Autumn is in the air, but love springs eternal – especially among romantically inclined college students. The Davis Shakespeare Festival is staging a localized production of the Bard’s classic comedy "A Midsummer Night’s Dream." Transposing the story into a contemporary university town is a very smart choice.
Bicycles did not exist in Shakespeare’s day – bikes were invented in the 1800s. But bicycles feature prominently in the Davis Shakespeare Festival’s production of “A Midsummer Night’s Dream,” which is set in a mythical university town, where almost everybody pedals around on a two-wheeler. In fact, there are scenes where the young cast members ride their bikes all over the stage, just like students on the UC Davis campus, where the Fall Quarter just began.
The gentle music and ringing bells conjure up a luminous, magical atmosphere. That happens a lot in this remarkable little production, which includes an original score and savvy sound design.
Another trait of college students these days is their total dependency on smartphones. So, when a character named Nick Bottom goes mysteriously missing partway through the play, the cast comes off the stage and venture out into the audience, using their phones to ring Bottom’s number.
The scene is a hilarious flourish by director Rob Salas, who handles the good-natured humor skillfully throughout the show.
Much of the humor stems from goofy declarations of eternal love under wildly inappropriate circumstances. Like when the great Titania, Queen of the Night, ingests a mind-altering substance and suddenly falls head-over-heels in love with a homely working stiff, who’s been magically transformed so that he has donkey ears growing out of his head.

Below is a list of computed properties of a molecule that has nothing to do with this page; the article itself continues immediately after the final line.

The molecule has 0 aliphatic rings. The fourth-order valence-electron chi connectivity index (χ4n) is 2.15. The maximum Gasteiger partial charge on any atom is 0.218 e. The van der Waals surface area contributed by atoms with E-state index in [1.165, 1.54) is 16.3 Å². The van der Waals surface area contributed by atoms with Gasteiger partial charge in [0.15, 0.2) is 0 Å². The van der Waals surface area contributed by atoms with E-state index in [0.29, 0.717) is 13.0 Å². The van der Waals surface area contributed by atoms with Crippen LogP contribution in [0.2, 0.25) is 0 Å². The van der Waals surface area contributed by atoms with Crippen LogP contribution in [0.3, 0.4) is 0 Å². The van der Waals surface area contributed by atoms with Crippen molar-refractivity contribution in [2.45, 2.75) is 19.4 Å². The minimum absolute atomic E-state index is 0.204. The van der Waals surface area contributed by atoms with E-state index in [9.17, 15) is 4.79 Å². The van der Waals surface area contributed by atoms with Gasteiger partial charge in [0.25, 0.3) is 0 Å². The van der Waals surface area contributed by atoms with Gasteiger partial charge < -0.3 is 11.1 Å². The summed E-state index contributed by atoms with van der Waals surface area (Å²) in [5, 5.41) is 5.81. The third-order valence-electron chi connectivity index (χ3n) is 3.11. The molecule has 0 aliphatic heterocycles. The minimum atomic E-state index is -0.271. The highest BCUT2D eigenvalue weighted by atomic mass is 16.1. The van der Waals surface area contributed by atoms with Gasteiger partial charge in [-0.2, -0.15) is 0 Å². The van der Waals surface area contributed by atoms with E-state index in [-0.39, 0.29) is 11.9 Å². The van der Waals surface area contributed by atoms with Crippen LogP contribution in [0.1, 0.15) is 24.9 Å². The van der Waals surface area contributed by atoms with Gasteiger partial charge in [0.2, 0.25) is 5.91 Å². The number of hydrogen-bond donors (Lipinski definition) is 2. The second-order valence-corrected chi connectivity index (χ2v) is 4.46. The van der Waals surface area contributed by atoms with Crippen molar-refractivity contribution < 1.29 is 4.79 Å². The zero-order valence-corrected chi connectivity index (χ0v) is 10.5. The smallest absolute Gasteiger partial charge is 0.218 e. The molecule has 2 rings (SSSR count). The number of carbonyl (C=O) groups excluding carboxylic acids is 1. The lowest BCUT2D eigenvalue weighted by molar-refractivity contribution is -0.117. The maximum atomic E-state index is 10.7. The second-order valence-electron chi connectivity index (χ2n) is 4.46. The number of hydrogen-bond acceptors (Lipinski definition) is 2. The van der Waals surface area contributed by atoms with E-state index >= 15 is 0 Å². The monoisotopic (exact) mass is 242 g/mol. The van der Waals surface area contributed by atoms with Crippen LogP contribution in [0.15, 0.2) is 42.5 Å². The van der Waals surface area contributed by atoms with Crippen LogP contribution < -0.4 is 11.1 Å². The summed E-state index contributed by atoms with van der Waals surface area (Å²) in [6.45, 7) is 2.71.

"Fair virtue, perforce, perforce, on the first view to say... to SWEAR… I love thee!" says Titania.
"Oh me thinks, madam, that you should have little reason for that. And yet, to speak the truth, reason and love do keep but little company nowadays!” says Bottom.
From L to R, John R. Lewis (Bottom), Philomena Block (Snug), Johnny Quesada (Snout), Leah Daugherty & Rico (Starveling and her dog), Ernesto Bustos (Flute), Jessica Woehler (Quince). (Photo credit: Yarcenia Garcia)
This show is not all fun and games. There are two girls who begin the play as best friends forever… but tempers flare when one suspects the other is making overtures to HER boyfriend.
"You juggler, you canker blossom, you thief of love! Why have you come by night, and stolen my love’s heart from him? Fie, i’faith, have you no modesty, no touch of maiden shame, no bashfulness? What, will you tear impatient answers from my gentle tongue? Fie, fie, you counterfeit, you puppet, you!"
Gosh, I vividly recall two girls arguing like that over my surfboard-riding roommate at UC Santa Barbara, forty years ago! And you could probably hear the same today on the patio at the Davis Food Co-op. Which is why theater companies still love staging “A Midsummer Night’s Dream,” four centuries on. Human nature hasn’t changed, and it’s quite a bit of fun observing these eager, appealing, inexperienced kids as they blunder in-and-out of love.
“A Midsummer Night’s Dream” is probably the most frequently-staged of Shakespeare’s comedies, I’ve seen at least 40 versions during the last 35 years. This production by Davis Shakespeare is one of the freshest and funniest interpretations that I’ve encountered in a long time. And the surprise addition of a fleet of bicycles – many of them one-of-a-kind, custom-built bikes like you might see in a 4th of July parade -- is a charming touch. I urge you to check this show out.
The Davis Shakespeare Festival production of “A Midsummer Night’s Dream” continues through October 15 at the Veterans Memorial Theater in Davis.
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